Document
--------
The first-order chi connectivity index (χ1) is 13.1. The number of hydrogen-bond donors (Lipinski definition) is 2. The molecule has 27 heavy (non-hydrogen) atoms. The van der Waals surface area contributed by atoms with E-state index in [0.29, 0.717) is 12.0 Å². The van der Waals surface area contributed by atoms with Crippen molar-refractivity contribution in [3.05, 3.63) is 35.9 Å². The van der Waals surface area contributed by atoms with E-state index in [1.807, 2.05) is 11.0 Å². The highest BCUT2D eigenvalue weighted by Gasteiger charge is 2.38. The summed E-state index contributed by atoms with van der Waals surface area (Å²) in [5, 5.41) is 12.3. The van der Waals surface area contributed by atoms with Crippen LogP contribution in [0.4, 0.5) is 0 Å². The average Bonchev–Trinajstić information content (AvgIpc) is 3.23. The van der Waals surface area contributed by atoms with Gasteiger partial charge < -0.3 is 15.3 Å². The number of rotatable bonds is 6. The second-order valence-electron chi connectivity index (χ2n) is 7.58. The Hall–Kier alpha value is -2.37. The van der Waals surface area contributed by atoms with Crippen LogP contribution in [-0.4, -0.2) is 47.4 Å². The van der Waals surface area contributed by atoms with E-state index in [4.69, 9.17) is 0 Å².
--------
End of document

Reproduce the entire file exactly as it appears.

The first-order chi connectivity index (χ1) is 13.1. The number of hydrogen-bond donors (Lipinski definition) is 2. The molecule has 27 heavy (non-hydrogen) atoms. The van der Waals surface area contributed by atoms with E-state index in [0.29, 0.717) is 12.0 Å². The van der Waals surface area contributed by atoms with Crippen molar-refractivity contribution in [3.05, 3.63) is 35.9 Å². The van der Waals surface area contributed by atoms with E-state index in [1.807, 2.05) is 11.0 Å². The highest BCUT2D eigenvalue weighted by Gasteiger charge is 2.38. The summed E-state index contributed by atoms with van der Waals surface area (Å²) in [5, 5.41) is 12.3. The van der Waals surface area contributed by atoms with Crippen LogP contribution in [0.4, 0.5) is 0 Å². The average Bonchev–Trinajstić information content (AvgIpc) is 3.23. The van der Waals surface area contributed by atoms with Gasteiger partial charge < -0.3 is 15.3 Å². The number of rotatable bonds is 6. The second-order valence-electron chi connectivity index (χ2n) is 7.58. The Hall–Kier alpha value is -2.37. The van der Waals surface area contributed by atoms with Crippen LogP contribution in [-0.4, -0.2) is 47.4 Å². The van der Waals surface area contributed by atoms with E-state index in [4.69, 9.17) is 0 Å².